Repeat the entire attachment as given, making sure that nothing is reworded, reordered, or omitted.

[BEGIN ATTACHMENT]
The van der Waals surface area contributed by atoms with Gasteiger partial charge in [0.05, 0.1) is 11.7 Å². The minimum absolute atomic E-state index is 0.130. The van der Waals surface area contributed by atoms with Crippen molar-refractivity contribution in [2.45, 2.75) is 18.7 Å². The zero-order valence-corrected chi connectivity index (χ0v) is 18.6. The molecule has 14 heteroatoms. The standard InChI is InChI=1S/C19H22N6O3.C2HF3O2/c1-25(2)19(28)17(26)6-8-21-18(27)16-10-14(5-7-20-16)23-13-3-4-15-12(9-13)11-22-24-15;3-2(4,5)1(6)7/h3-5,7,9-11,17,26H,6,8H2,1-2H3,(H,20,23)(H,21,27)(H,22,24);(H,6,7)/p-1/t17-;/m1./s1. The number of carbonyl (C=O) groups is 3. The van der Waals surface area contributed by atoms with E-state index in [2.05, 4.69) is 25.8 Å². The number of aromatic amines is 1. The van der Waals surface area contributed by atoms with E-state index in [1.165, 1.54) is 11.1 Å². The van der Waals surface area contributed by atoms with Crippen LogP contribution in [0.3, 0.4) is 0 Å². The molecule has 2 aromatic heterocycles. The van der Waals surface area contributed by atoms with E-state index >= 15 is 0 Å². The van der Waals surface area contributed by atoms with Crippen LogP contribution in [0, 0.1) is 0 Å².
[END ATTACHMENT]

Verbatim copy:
The van der Waals surface area contributed by atoms with Gasteiger partial charge in [0.05, 0.1) is 11.7 Å². The minimum absolute atomic E-state index is 0.130. The van der Waals surface area contributed by atoms with Crippen molar-refractivity contribution in [2.45, 2.75) is 18.7 Å². The zero-order valence-corrected chi connectivity index (χ0v) is 18.6. The molecule has 14 heteroatoms. The standard InChI is InChI=1S/C19H22N6O3.C2HF3O2/c1-25(2)19(28)17(26)6-8-21-18(27)16-10-14(5-7-20-16)23-13-3-4-15-12(9-13)11-22-24-15;3-2(4,5)1(6)7/h3-5,7,9-11,17,26H,6,8H2,1-2H3,(H,20,23)(H,21,27)(H,22,24);(H,6,7)/p-1/t17-;/m1./s1. The number of carbonyl (C=O) groups is 3. The van der Waals surface area contributed by atoms with E-state index in [2.05, 4.69) is 25.8 Å². The number of aromatic amines is 1. The van der Waals surface area contributed by atoms with E-state index in [1.165, 1.54) is 11.1 Å². The van der Waals surface area contributed by atoms with Crippen LogP contribution in [0.3, 0.4) is 0 Å². The molecule has 2 aromatic heterocycles. The van der Waals surface area contributed by atoms with E-state index >= 15 is 0 Å². The van der Waals surface area contributed by atoms with Crippen LogP contribution in [0, 0.1) is 0 Å².